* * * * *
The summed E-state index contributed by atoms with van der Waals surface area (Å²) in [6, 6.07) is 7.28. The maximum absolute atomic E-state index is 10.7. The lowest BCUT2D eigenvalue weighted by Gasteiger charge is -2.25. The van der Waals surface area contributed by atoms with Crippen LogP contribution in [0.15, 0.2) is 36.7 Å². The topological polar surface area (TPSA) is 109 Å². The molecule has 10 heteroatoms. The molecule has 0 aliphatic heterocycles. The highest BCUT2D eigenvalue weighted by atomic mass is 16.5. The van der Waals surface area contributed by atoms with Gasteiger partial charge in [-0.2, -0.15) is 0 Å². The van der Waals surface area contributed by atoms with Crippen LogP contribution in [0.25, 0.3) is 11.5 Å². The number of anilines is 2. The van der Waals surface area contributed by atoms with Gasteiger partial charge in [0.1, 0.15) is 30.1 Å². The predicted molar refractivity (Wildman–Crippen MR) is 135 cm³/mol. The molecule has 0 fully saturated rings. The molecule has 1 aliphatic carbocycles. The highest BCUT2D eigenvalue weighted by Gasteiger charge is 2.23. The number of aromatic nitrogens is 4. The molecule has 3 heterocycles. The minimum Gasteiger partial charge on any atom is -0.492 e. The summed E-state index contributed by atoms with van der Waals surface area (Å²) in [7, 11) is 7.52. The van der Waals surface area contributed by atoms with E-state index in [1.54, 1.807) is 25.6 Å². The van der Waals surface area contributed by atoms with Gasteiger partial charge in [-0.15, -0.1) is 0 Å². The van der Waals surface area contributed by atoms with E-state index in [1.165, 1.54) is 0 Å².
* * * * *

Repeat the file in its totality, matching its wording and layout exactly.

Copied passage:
The summed E-state index contributed by atoms with van der Waals surface area (Å²) in [6, 6.07) is 7.28. The maximum absolute atomic E-state index is 10.7. The lowest BCUT2D eigenvalue weighted by Gasteiger charge is -2.25. The van der Waals surface area contributed by atoms with Crippen LogP contribution in [0.15, 0.2) is 36.7 Å². The topological polar surface area (TPSA) is 109 Å². The molecule has 10 heteroatoms. The molecule has 0 aliphatic heterocycles. The highest BCUT2D eigenvalue weighted by atomic mass is 16.5. The van der Waals surface area contributed by atoms with Gasteiger partial charge in [-0.2, -0.15) is 0 Å². The van der Waals surface area contributed by atoms with Crippen LogP contribution in [0.25, 0.3) is 11.5 Å². The number of anilines is 2. The van der Waals surface area contributed by atoms with Gasteiger partial charge in [0.1, 0.15) is 30.1 Å². The predicted molar refractivity (Wildman–Crippen MR) is 135 cm³/mol. The molecule has 0 fully saturated rings. The molecule has 1 aliphatic carbocycles. The highest BCUT2D eigenvalue weighted by Gasteiger charge is 2.23. The number of aromatic nitrogens is 4. The molecule has 3 heterocycles. The minimum Gasteiger partial charge on any atom is -0.492 e. The summed E-state index contributed by atoms with van der Waals surface area (Å²) in [7, 11) is 7.52. The van der Waals surface area contributed by atoms with E-state index in [1.54, 1.807) is 25.6 Å². The van der Waals surface area contributed by atoms with Gasteiger partial charge in [-0.15, -0.1) is 0 Å². The van der Waals surface area contributed by atoms with E-state index in [1.165, 1.54) is 0 Å².